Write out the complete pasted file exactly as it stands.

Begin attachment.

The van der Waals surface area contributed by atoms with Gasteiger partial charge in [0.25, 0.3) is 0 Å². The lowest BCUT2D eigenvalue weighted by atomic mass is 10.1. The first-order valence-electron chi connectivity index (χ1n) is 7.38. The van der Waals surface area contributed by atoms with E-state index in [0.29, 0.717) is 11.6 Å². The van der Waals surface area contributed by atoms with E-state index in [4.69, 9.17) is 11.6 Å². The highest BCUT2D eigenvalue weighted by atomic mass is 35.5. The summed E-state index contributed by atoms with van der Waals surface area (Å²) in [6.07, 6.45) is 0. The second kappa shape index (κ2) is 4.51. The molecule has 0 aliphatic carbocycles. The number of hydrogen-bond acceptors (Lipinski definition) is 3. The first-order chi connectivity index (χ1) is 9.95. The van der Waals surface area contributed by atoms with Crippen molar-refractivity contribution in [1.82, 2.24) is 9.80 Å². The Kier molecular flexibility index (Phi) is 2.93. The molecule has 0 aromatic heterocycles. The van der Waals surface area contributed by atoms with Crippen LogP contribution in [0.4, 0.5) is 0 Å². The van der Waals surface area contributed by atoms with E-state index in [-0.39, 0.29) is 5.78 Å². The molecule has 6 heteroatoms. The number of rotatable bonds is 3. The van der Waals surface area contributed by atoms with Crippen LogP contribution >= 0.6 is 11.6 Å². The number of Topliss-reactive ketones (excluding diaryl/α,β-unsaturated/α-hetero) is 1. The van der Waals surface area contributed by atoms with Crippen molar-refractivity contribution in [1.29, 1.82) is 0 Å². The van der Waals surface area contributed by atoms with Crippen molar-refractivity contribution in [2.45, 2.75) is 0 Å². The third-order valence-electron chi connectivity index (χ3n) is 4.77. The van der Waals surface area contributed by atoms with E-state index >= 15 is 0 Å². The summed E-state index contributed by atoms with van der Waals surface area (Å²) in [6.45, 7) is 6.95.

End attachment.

The van der Waals surface area contributed by atoms with Gasteiger partial charge in [0.25, 0.3) is 0 Å². The lowest BCUT2D eigenvalue weighted by atomic mass is 10.1. The first-order valence-electron chi connectivity index (χ1n) is 7.38. The van der Waals surface area contributed by atoms with E-state index in [0.29, 0.717) is 11.6 Å². The van der Waals surface area contributed by atoms with E-state index in [4.69, 9.17) is 11.6 Å². The highest BCUT2D eigenvalue weighted by atomic mass is 35.5. The summed E-state index contributed by atoms with van der Waals surface area (Å²) in [6.07, 6.45) is 0. The second kappa shape index (κ2) is 4.51. The molecule has 0 aliphatic carbocycles. The number of hydrogen-bond acceptors (Lipinski definition) is 3. The first-order chi connectivity index (χ1) is 9.95. The van der Waals surface area contributed by atoms with Crippen molar-refractivity contribution in [1.82, 2.24) is 9.80 Å². The Kier molecular flexibility index (Phi) is 2.93. The molecule has 0 aromatic heterocycles. The van der Waals surface area contributed by atoms with Crippen LogP contribution in [0.4, 0.5) is 0 Å². The van der Waals surface area contributed by atoms with E-state index in [-0.39, 0.29) is 5.78 Å². The molecule has 6 heteroatoms. The number of rotatable bonds is 3. The van der Waals surface area contributed by atoms with Crippen LogP contribution >= 0.6 is 11.6 Å². The number of Topliss-reactive ketones (excluding diaryl/α,β-unsaturated/α-hetero) is 1. The van der Waals surface area contributed by atoms with Crippen molar-refractivity contribution in [1.29, 1.82) is 0 Å². The van der Waals surface area contributed by atoms with Crippen molar-refractivity contribution in [2.45, 2.75) is 0 Å². The third-order valence-electron chi connectivity index (χ3n) is 4.77. The van der Waals surface area contributed by atoms with E-state index >= 15 is 0 Å². The summed E-state index contributed by atoms with van der Waals surface area (Å²) in [6.45, 7) is 6.95.